7 March 2018

Botswana: Nutritional Diseases Concern

Maun — Minister of Agricultural Development and Food Security, Mr Patrick Ralotsia says it is evident that Botswana like most middle-income countries is faced with double burden of under nutrition and overweight.

The coexistence of under nutrition and over nutrition, he said may lead to particular risks such as diabetes and heart diseases.

Officiating at the nutrition mainstreaming for project focal points in East and Southern Africa workshop in Maun recently, Mr Ralotsia challenged participants to come up with interventions that will go a long way in addressing food security and nutrition challenges.

The theme of the workshop was 'Building capacity of project teams on the implementation of agriculture nutrition-sensitive interventions and exploring linkages between nutrition and other cross cutting issues.'

Mr Ralotsia stated that in Botswana, overweight and obesity existed side by side with under nutrition adding that the economic costs of under nutrition and over-weight included direct costs such as the increased burden on the health care system and indirect costs of lost productivity.

"Over 30 per cent of children under the age of five years suffer from stunting or anaemia whereas 50 per cent of adults are overweight or obese. This is a concern that requires us to change our lifestyles," he added.

The minister also noted that the current state of nutrition could be attributed to the limited capacity to address on food security and nutrition in various levels of food systems.

Therefore, he pointed out that achieving food security entailed ensuring quality and continuity of food access as well as quantity for all household members.

He said addressing issues on hunger and malnutrition was complex since it called for collaboration between different sectors, with agriculture playing a key and unique role and wished local farmers could have attended the workshop to appreciate the role they played as far as nutrition was concerned.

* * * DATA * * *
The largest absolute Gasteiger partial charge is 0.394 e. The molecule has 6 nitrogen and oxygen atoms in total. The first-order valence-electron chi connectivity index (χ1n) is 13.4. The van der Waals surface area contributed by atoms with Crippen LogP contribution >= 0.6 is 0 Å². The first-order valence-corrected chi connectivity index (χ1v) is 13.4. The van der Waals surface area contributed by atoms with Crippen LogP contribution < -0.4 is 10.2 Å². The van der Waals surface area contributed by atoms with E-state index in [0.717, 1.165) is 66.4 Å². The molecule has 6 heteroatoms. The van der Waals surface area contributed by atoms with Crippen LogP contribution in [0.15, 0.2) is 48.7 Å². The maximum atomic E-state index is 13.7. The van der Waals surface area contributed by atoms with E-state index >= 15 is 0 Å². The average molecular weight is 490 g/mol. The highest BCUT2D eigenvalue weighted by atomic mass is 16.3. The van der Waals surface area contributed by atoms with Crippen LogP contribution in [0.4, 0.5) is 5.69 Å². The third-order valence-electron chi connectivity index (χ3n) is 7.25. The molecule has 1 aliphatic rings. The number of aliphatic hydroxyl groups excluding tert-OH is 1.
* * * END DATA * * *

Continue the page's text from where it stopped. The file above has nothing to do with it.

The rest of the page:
He said the seminar was very critical to them as they could understand how much caution they must exercise in process of food production.

He also appreciated the theme of the workshop noting that it was appropriate given the role of agriculture in both human and livestock nutrition.

Furthermore, he indicated that in 2017, Food Agricultural Organisation (FAO) estimated that chronically undernourished people in the world increased from 777 million in 2015 to 815 million in 2016 representing an increase of 5.3 per cent.

A recent study indicated that one third of all undernourished children globally reside in Sub-Saharan Africa stating that thus was an indication of inadequacy of food supply and nutrition.

"Investing in nutrition is paramount towards building and improving human capital which entails improvements in health and labour productivity which I believe are relevant issues in our work towards the contribution to Global Agenda 203," said the minister.

For his part, North West District Council chairperson, Mr Duncan Enga said the seminar came at the right time when the district was experiencing rain in an unusual manner stating that normally the rain season started around November and December and ended beginning of March.

Source : BOPA

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